Salman Rushdie Says Amnesty International Suffers from “Moral Bankruptcy”
The famous author challenges the human rights organization’s ties to former Gitmo detainee Moazzam Begg.
11:58 AM, Feb 21, 2010 • By THOMAS JOSCELYN
There are two updates related to Amnesty International’s relationship with former Gitmo detainee and jihadist Moazzam Begg this Sunday. (For background on the relationship, see here. For background information on Begg, see here, here, here, here, here and here.)
First, the Sunday Times (UK) reports that Salman Rushdie has joined the growing chorus of observers who denounce Amnesty’s alliance with Begg (emphasis added):
Second, Gita Sahgal, the Amnesty employee who had the courage to object to her organization’s ties to Begg and was suspended by her employer for it, ably defends herself in this interview. Sahgal blasts those who are willfully blind to the jihadist agenda advanced by Begg and his organization, Cage Prisoners (emphasis added):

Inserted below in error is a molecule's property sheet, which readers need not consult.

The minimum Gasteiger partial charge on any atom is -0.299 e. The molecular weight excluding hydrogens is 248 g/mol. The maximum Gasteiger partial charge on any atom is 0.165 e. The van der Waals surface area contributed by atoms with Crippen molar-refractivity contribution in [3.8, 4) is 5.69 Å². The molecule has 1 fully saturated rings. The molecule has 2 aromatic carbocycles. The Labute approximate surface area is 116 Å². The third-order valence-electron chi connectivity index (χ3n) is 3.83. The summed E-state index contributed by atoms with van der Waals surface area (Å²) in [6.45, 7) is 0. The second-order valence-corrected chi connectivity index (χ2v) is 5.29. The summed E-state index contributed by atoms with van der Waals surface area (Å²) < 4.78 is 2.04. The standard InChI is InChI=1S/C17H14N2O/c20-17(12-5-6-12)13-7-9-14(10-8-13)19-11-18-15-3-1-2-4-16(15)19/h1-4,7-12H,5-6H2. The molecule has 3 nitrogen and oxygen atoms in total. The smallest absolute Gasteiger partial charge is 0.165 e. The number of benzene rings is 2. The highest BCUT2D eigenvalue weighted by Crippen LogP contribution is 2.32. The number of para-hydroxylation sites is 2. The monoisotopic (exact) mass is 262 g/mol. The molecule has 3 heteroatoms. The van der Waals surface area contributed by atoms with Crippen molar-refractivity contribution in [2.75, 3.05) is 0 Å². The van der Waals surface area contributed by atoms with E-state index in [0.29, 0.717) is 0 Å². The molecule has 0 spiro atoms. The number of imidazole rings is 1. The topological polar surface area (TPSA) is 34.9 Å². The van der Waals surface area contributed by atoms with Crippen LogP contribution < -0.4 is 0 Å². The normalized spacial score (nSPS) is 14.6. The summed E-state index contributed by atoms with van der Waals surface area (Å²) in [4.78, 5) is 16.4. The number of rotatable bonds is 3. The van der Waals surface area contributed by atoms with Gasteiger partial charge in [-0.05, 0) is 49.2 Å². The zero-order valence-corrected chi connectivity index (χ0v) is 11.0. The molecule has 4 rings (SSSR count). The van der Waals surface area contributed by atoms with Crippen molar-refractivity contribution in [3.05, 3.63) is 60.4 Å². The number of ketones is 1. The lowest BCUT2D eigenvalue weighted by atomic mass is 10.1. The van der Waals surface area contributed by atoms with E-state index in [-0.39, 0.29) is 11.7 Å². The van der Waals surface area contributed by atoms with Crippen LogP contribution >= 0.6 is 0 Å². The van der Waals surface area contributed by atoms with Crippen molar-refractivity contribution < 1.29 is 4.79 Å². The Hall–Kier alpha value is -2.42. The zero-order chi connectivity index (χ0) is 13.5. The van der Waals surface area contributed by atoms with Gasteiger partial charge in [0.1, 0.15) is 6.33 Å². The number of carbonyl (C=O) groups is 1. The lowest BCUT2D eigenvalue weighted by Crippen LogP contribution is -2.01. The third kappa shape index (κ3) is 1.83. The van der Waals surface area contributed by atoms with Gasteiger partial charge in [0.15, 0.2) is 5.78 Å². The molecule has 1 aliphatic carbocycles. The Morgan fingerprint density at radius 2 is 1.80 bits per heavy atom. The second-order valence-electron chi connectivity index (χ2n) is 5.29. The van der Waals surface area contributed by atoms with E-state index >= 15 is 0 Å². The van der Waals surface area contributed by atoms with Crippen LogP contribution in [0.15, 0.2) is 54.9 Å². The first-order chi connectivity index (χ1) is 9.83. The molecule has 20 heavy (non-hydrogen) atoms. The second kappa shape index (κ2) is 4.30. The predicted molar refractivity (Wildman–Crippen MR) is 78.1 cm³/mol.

Sahgal is legitimately concerned about Muslim women’s rights in South and Central Asia – a topic that frequently gets pushed to the back burner. And she is disgusted that her human rights organization, which is supposed to defend those rights, is standing by a jihadist who openly supports the Taliban – one of the worst offenders of women’s rights in modern history.
Amnesty International is not the only organization that has allied itself with Begg. The ACLU still features a video starring Begg on its web site. The ACLU, like Amnesty, apparently does not mind allying itself with a known jihadist.
Thomas Joscelyn is a senior fellow at the Foundation for Defense of Democracies.